In the midst of the battle over the western area water supply project, there is also a fight just to keep up with the water demands of the oil field and an exploding rural population.
Shaun Sipma has more what is being done to meet the Bakken water demand.
Water, it's essential for life and life in the oil rich Bakken in western North Dakota.
(Jaret Wirtz, Executive Director - Western Area Water Supply ) "We're seeing with direct connections to pipelines as people are putting in their own infrastructure in, we also have the depot needs out there, there's a need for the fracs as well as the production water they need to keep the oil wells going."
To keep the oil field in water, along with the municipal needs for the ever increasing population in oil country the Western Area Water Supply is building at a breakneck pace to get pipelines in, storage facilities built, and water depots running.
(Jaret Wirtz, Executive Director - Western Area Water Supply ) "It could be a million to two million gallons a day that could go through here."
With operators on sight, hooking up the water lines, and running the electronics keeping track of volume, it will take just 15 minutes to load a single semi load.
This depot north of Williston is just one extension of the WAWS project.
To the northwest on one of the highest plateaus in the region is the five million gallon Northwest Williston Reservoir.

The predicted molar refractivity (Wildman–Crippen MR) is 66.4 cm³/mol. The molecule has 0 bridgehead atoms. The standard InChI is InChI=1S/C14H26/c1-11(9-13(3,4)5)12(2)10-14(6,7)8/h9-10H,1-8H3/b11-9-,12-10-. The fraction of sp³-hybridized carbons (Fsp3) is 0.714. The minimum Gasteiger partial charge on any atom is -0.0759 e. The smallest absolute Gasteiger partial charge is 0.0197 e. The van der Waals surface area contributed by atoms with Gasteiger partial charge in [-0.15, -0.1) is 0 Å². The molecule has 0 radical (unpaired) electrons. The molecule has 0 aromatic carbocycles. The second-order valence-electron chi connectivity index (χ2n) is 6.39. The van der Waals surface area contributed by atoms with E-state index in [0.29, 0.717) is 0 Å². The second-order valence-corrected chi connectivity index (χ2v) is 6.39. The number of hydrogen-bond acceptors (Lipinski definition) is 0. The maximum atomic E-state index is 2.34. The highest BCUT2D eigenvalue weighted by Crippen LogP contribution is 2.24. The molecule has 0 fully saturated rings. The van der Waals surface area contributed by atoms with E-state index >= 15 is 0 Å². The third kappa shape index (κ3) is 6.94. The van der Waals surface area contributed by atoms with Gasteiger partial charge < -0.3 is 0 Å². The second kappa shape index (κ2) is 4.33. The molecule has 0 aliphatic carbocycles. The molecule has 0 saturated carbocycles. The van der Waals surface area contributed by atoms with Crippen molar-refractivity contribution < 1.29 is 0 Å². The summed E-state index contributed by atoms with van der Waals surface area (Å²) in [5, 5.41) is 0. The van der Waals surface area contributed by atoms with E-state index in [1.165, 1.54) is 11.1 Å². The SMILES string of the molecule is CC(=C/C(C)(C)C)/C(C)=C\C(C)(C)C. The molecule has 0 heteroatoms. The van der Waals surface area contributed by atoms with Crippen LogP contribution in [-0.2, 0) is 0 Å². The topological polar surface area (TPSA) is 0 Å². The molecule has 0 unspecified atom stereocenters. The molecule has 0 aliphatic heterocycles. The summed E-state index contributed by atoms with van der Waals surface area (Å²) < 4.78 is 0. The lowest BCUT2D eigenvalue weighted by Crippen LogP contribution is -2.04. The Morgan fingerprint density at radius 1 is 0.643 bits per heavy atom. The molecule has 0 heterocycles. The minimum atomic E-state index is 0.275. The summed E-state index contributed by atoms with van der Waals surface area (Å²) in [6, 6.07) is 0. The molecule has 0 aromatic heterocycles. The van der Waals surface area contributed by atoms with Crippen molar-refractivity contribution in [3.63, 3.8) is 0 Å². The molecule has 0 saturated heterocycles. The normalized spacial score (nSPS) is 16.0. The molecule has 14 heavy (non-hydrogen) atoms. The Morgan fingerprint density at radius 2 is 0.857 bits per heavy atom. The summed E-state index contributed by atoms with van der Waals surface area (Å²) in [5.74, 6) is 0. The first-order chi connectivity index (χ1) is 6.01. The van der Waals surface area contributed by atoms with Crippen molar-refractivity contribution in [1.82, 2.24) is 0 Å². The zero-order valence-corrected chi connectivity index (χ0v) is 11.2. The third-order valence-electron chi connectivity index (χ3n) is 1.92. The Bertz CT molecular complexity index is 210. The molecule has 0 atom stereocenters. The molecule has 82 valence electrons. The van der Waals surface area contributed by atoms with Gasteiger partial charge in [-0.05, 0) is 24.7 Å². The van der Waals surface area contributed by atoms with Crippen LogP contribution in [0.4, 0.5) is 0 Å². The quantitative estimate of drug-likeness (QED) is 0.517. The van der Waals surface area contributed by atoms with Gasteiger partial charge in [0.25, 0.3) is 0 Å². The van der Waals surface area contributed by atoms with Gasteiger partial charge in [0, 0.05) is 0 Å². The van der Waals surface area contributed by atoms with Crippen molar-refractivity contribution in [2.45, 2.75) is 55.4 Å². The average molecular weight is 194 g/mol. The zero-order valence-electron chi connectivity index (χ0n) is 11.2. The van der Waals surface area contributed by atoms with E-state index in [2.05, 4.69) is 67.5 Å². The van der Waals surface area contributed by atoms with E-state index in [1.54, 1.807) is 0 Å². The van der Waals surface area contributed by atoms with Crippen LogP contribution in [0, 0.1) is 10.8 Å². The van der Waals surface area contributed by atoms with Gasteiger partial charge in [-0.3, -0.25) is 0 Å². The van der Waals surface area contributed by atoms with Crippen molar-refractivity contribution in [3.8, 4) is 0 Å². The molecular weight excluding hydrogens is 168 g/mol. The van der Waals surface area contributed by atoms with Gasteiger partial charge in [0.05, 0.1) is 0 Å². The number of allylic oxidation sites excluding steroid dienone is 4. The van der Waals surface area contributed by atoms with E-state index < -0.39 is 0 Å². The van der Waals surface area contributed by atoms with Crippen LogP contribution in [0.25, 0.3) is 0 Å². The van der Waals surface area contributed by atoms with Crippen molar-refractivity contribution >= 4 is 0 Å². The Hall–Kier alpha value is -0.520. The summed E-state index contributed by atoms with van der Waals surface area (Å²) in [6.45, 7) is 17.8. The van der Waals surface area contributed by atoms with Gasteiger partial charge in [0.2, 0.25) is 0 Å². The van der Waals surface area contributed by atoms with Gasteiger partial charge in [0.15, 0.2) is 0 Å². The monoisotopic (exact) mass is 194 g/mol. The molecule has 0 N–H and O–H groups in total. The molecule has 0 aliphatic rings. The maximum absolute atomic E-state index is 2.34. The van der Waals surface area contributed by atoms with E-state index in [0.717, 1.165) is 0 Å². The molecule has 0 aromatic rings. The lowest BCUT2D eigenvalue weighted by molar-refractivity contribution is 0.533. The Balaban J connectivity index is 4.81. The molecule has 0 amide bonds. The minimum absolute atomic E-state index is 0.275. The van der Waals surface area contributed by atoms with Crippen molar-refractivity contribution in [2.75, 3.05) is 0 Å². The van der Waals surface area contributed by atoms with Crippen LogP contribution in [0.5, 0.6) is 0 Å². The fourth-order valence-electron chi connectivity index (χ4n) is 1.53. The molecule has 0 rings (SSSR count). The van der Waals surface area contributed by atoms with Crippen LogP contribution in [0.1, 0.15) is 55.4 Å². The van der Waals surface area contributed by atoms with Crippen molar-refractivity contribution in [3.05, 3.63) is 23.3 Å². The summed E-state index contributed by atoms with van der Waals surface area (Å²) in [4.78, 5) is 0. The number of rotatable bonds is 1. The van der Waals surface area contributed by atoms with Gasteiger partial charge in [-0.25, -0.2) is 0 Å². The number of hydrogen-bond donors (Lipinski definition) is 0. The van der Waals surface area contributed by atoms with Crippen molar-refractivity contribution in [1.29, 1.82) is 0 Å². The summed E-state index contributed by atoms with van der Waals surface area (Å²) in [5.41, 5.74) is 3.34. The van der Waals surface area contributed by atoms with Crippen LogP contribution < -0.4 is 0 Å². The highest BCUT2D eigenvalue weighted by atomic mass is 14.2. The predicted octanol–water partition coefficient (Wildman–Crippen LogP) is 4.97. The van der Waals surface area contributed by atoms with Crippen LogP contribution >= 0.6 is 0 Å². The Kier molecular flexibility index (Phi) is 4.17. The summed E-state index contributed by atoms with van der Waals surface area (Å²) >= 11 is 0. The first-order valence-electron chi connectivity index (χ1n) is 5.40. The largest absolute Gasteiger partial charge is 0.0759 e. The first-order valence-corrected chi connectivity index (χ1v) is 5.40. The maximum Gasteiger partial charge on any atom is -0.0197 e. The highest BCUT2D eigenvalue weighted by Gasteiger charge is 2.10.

(Russ Sorenson, Western Dakota Regional Manager) "This Reservoir is going to be one of the main storage facilities for the Western area water supply project which will gravity feed water about half to the city of Ray along Highway 2.
Stations that will feed water to people in Burke, Divide, Mountrail and Williams Counties.
(Russ Sorenson, Western Dakota Regional Manager) "There will be ultimately six large reservoirs which range from a half million gallons to this one is five million gallons."
This concrete structure is just part of the backbone of the Western Area Water Supply Project.
The miles of pipeline and other storage facilities are set to be online and operational by late fall serving a large part of oil country both in the home and in the field.
North of Williston, Shaun Sipma KX News.
WAWS officials predict water will be delivered to most of the towns on its service list by the end of this year.